Non family executor challenges and tipsHave you been named the executor but your not a family member?  Being executor of an estate can be a tough job. After all, you are required to gather all of the estate assets, pay the person’s debts and divide what remains of their estate amongst their beneficiaries. It can be challenging, overwhelming, time-consuming and emotionally draining.

And, if we’re being honest here, it can be an even tougher job if you find yourself settling an estate on behalf of a friend or distant relative while their family members look over your shoulder. If you find yourself in this position, we have some advice to make the process a little less awkward.

First though, let’s take a quick look at why you may have been named executor of an estate instead of a close family member.

  1. The person whose estate you are settling may have asked you because they knew their family would fight with each other over it. The thing about family is that they have a history together, and sometimes it’s a rocky one. Death doesn’t always bring out the best in people, which means you may be keeping the peace as well as settling the estate.
  2. Families don’t stay together, geographically speaking, as they once did. Immediate family members can often be found in all corners of the globe. In these cases, it can make it difficult to appoint a family member as executor (While it’s not impossible, it may not be advisable).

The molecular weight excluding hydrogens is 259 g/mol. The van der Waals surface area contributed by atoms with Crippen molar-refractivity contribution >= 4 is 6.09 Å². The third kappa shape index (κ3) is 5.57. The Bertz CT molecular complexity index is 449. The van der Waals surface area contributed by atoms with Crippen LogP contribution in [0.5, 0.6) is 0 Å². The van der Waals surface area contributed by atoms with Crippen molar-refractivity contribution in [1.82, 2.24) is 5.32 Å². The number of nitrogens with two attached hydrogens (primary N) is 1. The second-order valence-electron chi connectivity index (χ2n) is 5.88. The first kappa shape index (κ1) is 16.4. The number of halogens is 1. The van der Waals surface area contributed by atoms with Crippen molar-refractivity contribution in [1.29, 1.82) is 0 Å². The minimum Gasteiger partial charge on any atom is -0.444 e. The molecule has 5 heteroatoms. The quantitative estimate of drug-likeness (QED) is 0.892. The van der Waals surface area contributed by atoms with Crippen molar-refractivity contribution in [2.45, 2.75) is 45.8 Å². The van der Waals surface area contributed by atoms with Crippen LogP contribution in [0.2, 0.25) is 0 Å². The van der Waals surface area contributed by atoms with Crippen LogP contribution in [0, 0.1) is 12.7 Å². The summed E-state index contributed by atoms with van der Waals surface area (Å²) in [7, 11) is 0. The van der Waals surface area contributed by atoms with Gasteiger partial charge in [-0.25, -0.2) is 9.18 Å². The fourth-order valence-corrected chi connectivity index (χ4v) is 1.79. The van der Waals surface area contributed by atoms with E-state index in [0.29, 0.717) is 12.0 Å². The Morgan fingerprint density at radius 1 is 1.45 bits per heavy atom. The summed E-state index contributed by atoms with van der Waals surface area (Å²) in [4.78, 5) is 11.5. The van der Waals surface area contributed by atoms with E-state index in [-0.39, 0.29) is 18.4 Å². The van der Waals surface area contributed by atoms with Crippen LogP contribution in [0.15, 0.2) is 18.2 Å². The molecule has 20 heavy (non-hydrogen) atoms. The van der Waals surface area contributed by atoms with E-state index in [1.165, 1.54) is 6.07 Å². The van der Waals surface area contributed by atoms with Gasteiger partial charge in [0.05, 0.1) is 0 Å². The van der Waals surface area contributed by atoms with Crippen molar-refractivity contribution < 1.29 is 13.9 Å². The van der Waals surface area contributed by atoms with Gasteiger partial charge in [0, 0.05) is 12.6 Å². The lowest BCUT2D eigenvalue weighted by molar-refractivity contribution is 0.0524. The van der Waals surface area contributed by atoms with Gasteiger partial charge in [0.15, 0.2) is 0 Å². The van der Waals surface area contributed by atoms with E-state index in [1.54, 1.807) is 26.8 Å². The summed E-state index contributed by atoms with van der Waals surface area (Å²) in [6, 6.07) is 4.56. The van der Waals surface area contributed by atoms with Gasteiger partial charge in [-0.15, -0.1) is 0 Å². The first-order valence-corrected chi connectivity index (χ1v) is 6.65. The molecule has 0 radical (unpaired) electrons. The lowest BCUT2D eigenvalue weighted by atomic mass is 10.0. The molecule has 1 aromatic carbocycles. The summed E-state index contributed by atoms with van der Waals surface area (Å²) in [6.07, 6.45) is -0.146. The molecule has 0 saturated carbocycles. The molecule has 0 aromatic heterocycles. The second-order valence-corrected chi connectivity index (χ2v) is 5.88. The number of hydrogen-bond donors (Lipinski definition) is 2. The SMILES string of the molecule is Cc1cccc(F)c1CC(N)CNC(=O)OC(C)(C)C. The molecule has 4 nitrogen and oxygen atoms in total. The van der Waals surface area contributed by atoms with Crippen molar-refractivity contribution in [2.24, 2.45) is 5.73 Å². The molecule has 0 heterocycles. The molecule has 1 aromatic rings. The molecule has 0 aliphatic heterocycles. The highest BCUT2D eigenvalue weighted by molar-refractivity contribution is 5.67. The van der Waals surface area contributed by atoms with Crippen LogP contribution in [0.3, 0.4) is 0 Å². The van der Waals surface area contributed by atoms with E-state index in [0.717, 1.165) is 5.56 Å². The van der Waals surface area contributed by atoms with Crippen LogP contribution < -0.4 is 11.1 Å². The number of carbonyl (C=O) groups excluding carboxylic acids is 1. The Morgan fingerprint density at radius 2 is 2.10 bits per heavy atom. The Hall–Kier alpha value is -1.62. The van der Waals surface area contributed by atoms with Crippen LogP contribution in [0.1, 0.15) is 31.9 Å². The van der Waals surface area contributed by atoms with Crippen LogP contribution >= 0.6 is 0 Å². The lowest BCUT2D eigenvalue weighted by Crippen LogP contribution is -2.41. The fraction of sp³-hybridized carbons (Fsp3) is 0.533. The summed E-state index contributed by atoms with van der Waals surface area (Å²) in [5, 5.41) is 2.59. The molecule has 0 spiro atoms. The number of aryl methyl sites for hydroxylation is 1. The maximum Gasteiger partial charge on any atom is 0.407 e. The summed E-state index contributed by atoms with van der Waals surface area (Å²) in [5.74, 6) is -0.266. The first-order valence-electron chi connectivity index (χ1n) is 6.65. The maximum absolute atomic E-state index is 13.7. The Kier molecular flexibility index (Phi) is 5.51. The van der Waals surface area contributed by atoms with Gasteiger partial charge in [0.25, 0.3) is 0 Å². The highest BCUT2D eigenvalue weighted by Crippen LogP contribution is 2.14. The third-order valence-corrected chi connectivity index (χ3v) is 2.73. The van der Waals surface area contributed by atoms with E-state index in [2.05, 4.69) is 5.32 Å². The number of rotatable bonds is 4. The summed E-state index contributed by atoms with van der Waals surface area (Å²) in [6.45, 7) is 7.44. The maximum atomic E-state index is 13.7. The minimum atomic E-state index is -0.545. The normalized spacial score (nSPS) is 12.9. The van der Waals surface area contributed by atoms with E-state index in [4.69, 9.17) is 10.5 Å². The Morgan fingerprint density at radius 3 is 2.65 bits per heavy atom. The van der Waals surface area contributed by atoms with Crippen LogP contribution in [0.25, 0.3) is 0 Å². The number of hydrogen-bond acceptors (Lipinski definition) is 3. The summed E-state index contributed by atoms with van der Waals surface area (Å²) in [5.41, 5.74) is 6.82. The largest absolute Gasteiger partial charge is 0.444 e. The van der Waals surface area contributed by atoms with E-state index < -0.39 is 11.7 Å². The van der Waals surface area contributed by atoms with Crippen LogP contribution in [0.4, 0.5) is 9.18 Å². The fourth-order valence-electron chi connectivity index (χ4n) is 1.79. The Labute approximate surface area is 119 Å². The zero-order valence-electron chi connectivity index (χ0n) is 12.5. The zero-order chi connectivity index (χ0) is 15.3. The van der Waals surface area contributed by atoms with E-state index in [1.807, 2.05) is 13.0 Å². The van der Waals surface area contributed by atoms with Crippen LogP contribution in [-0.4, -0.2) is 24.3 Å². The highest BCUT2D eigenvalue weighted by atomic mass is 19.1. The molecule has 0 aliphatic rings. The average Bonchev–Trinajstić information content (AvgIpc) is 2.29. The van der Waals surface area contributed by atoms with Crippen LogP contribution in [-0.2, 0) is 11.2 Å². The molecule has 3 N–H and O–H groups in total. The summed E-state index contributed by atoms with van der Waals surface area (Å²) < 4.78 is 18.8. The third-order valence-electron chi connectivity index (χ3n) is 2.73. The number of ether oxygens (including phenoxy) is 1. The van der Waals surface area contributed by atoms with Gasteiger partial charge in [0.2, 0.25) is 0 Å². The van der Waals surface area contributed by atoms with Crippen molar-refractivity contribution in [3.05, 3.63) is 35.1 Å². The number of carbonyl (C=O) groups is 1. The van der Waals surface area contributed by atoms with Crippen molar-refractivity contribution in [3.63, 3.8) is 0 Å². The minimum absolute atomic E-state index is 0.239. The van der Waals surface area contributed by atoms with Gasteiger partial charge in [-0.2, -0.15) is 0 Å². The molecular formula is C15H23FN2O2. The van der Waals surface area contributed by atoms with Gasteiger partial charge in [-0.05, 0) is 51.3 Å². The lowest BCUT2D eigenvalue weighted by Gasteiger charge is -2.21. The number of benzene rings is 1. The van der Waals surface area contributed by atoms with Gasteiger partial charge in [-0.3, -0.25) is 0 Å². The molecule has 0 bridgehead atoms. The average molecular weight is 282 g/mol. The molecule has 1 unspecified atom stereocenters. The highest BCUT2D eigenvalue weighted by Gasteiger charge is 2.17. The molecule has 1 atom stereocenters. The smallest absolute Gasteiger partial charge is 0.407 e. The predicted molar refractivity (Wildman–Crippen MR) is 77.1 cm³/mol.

3. Some parents don’t want to burden their children with the responsibility of having to administer their estates. Instead, they turn to a trusted friend or distant relative.

In all of these cases (as well as if you were chosen to be the executor for other reasons), some family members may feel angry or hurt for not having been chosen as the executor. Even if they didn’t want to be the executor, they may feel angry or hurt that a non-family member was asked to take on this important and significant job.

Here are three ways to make the job of being executor a little less awkward:

  1. Follow a task list. There’s a long list of items you need to do and an order you need to them in. (Here are the highlights). This Government of Canada list is also a helpful resource. By following a list, family members will see that you are doing everything by the book.
  2. Maintain transparent records. Keep a record of every action you take, every professional (such as a lawyer or accountant) you speak with and every dollar you need to spend. This allows you to show your efforts to anyone that asks.
  3. Communicate regularly with beneficiaries. No one likes being left in the dark. Give regular updates on your progress to all relevant parties.

 Remember, just because you have been named as executor, doesn’t mean you have to do it alone. You can hire help, such as an accountant to do the income tax filing or a realtor to sell the property. We can also advise on all legal issues related to the estate.

The content of this article is intended to provide a general guide to the subject matter. It is not intended to replace actual legal advice. Specialist advice should be sought about your specific circumstances.